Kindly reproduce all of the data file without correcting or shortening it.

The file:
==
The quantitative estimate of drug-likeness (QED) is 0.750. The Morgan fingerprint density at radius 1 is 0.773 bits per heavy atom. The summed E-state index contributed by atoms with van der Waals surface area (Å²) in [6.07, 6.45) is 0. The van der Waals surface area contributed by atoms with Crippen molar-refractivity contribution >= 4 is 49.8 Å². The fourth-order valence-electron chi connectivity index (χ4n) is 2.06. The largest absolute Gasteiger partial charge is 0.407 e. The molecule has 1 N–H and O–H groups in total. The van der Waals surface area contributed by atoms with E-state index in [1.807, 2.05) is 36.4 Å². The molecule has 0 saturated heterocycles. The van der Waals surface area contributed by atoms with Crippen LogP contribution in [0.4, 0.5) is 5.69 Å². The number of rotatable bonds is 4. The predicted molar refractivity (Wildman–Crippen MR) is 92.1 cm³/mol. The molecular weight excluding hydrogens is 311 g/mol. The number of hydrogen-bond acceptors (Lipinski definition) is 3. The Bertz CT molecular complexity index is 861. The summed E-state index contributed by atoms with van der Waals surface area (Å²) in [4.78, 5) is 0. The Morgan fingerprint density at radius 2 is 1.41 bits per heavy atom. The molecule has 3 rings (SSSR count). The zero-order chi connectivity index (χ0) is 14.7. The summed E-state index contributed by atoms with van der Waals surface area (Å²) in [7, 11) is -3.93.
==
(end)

The quantitative estimate of drug-likeness (QED) is 0.750. The Morgan fingerprint density at radius 1 is 0.773 bits per heavy atom. The summed E-state index contributed by atoms with van der Waals surface area (Å²) in [6.07, 6.45) is 0. The van der Waals surface area contributed by atoms with Crippen molar-refractivity contribution >= 4 is 49.8 Å². The fourth-order valence-electron chi connectivity index (χ4n) is 2.06. The largest absolute Gasteiger partial charge is 0.407 e. The molecule has 1 N–H and O–H groups in total. The van der Waals surface area contributed by atoms with E-state index in [1.807, 2.05) is 36.4 Å². The molecule has 0 saturated heterocycles. The van der Waals surface area contributed by atoms with Crippen LogP contribution in [0.4, 0.5) is 5.69 Å². The number of rotatable bonds is 4. The predicted molar refractivity (Wildman–Crippen MR) is 92.1 cm³/mol. The molecular weight excluding hydrogens is 311 g/mol. The number of hydrogen-bond acceptors (Lipinski definition) is 3. The Bertz CT molecular complexity index is 861. The summed E-state index contributed by atoms with van der Waals surface area (Å²) in [4.78, 5) is 0. The Morgan fingerprint density at radius 2 is 1.41 bits per heavy atom. The molecule has 3 rings (SSSR count). The zero-order chi connectivity index (χ0) is 14.7. The summed E-state index contributed by atoms with van der Waals surface area (Å²) in [7, 11) is -3.93.